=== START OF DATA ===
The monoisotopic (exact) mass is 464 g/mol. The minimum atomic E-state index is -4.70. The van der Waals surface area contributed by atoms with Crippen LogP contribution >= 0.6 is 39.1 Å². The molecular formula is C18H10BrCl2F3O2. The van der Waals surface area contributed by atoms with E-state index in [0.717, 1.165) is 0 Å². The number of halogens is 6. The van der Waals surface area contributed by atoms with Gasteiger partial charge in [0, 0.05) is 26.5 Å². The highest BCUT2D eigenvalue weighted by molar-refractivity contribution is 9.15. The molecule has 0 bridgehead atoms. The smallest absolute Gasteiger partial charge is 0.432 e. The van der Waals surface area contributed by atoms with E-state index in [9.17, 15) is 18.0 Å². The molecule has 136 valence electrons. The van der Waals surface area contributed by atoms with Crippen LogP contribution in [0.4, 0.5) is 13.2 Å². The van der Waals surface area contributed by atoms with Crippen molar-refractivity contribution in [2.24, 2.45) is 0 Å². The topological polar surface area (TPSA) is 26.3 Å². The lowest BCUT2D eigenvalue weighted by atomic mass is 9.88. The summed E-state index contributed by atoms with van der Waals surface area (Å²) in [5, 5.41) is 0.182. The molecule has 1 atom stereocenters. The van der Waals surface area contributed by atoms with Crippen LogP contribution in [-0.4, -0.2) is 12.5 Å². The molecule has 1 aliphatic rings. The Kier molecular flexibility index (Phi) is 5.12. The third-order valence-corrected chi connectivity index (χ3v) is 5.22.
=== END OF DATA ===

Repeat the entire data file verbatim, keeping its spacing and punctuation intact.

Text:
The monoisotopic (exact) mass is 464 g/mol. The minimum atomic E-state index is -4.70. The van der Waals surface area contributed by atoms with Crippen LogP contribution >= 0.6 is 39.1 Å². The molecular formula is C18H10BrCl2F3O2. The van der Waals surface area contributed by atoms with E-state index in [0.717, 1.165) is 0 Å². The number of halogens is 6. The van der Waals surface area contributed by atoms with Gasteiger partial charge in [0, 0.05) is 26.5 Å². The highest BCUT2D eigenvalue weighted by molar-refractivity contribution is 9.15. The molecule has 0 bridgehead atoms. The smallest absolute Gasteiger partial charge is 0.432 e. The van der Waals surface area contributed by atoms with E-state index in [9.17, 15) is 18.0 Å². The molecule has 136 valence electrons. The van der Waals surface area contributed by atoms with Crippen LogP contribution in [0.4, 0.5) is 13.2 Å². The van der Waals surface area contributed by atoms with Crippen molar-refractivity contribution in [2.24, 2.45) is 0 Å². The topological polar surface area (TPSA) is 26.3 Å². The lowest BCUT2D eigenvalue weighted by atomic mass is 9.88. The summed E-state index contributed by atoms with van der Waals surface area (Å²) in [5, 5.41) is 0.182. The molecule has 1 atom stereocenters. The van der Waals surface area contributed by atoms with Crippen LogP contribution in [-0.4, -0.2) is 12.5 Å². The molecule has 1 aliphatic rings. The Kier molecular flexibility index (Phi) is 5.12. The third-order valence-corrected chi connectivity index (χ3v) is 5.22.